In 2012, the Kremlin’s United Russia party nominated him, so there was no need to gather signatures.

At least one party – A Just Russia, which has 27 seats in the 450-seat State Duma – is willing to nominate Mr Putin as its candidate this year.

Its leader, Sergei Mironov, a veteran legislator and a staunch supporter of Mr Putin, was quoted by the Interfax news agency as saying on Thursday that the party made the decision months ago and will nominate Mr Putin at its party congress on December 23, even if Putin decides to run as an independent.

It was not immediately clear whether the Kremlin agreed to those plans.

Running as an independent is more likely for Mr Putin, said independent political analyst Dmitry Oreshkin.

“It will be too much honour for a party, he values himself highly.

“Therefore, I think he will run as an independent candidate, and will probably collect signatures. This will be a good pretext to promote the campaign in the regions.”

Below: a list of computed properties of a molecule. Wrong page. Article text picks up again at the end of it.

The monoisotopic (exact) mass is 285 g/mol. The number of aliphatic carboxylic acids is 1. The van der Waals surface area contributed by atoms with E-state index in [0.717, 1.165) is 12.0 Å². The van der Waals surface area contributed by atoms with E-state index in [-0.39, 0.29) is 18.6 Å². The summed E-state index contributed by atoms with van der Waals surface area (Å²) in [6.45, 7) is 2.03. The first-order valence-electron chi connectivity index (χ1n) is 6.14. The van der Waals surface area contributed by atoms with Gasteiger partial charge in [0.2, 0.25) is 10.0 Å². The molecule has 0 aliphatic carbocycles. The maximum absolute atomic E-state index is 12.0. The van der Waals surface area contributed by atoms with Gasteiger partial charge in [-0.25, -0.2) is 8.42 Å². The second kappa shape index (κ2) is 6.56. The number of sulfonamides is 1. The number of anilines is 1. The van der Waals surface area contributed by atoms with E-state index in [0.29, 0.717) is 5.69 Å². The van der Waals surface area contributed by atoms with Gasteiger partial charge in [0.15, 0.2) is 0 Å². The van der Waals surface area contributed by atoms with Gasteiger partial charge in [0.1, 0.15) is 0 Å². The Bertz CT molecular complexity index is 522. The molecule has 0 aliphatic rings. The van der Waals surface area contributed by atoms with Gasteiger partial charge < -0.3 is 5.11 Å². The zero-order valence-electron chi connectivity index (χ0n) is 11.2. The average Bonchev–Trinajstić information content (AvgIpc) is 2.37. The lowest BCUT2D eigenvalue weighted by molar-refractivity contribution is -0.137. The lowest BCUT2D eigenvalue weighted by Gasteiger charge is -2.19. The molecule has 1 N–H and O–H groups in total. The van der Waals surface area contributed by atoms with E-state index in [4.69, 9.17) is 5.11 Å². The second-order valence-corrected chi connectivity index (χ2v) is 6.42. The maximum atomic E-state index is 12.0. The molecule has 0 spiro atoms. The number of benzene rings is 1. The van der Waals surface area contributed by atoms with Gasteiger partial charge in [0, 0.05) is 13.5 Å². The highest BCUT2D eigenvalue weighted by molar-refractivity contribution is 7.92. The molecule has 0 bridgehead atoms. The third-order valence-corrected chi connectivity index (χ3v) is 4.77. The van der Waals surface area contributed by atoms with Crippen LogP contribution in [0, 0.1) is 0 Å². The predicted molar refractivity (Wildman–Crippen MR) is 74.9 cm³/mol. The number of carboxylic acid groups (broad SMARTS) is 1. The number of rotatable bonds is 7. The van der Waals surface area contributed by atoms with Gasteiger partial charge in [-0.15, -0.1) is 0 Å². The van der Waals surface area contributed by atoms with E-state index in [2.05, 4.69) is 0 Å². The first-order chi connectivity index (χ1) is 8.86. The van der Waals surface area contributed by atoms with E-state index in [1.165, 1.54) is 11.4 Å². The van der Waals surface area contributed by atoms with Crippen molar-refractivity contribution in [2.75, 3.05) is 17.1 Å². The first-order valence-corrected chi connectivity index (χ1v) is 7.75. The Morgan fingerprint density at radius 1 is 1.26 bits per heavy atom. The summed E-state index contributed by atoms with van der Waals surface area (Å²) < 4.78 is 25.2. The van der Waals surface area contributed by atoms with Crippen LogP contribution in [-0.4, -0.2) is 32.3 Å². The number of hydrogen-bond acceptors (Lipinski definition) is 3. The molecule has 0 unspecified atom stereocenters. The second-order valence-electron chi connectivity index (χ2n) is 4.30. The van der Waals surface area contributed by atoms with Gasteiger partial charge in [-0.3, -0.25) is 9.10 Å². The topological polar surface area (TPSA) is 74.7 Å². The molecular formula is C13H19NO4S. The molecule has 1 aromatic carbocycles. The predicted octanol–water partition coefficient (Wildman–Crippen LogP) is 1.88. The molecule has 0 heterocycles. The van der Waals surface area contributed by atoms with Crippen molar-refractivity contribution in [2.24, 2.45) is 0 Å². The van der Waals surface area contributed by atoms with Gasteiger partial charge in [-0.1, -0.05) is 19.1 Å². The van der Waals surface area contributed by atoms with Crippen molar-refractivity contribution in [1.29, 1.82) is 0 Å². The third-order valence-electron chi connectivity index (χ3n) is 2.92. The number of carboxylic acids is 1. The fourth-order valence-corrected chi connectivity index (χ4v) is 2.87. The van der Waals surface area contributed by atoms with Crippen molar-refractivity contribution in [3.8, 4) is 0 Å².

Mr Oreshkin, a professor at the Free University in Riga, Latvia, expects that Mr Putin and several other significantly less popular candidates will be on the ballot, for example, longtime Communist Party leader Gennady Zyuganov or Mr Nadezhdin.

The central election commission plans online voting in addition to traditional paper ballots in about 30 Russian regions and is considering stretching the voting across three days – a practice that was adopted during the pandemic and widely criticised by independent election monitors.

Those measures on top of restrictions on monitoring adopted in recent years will severely limit the possibility of independent observers, according to Stanislav Andreychuk, co-chair of Golos, a prominent independent election monitoring group.

Mr Andreychuk told The Associated Press that only registered candidates or state-backed advisory bodies, the Civic Chambers, can assign observers to polling stations, decreasing the likelihood of truly independent watchdogs.

There is very little transparency with online voting, and if the balloting lasts for three days, it will be incredibly hard to cover nearly 100,000 polling stations in the country – not to mention ensuring that ballots are not tampered with at night, he said.

“Regular monitoring (at the polls) poses the biggest problem at this point,” Mr Andreychuk said.

“But we will be working in any case” he said of Golos’s plans, adding that it will conduct monitoring throughout the campaign and support activists who get to polling stations on election day.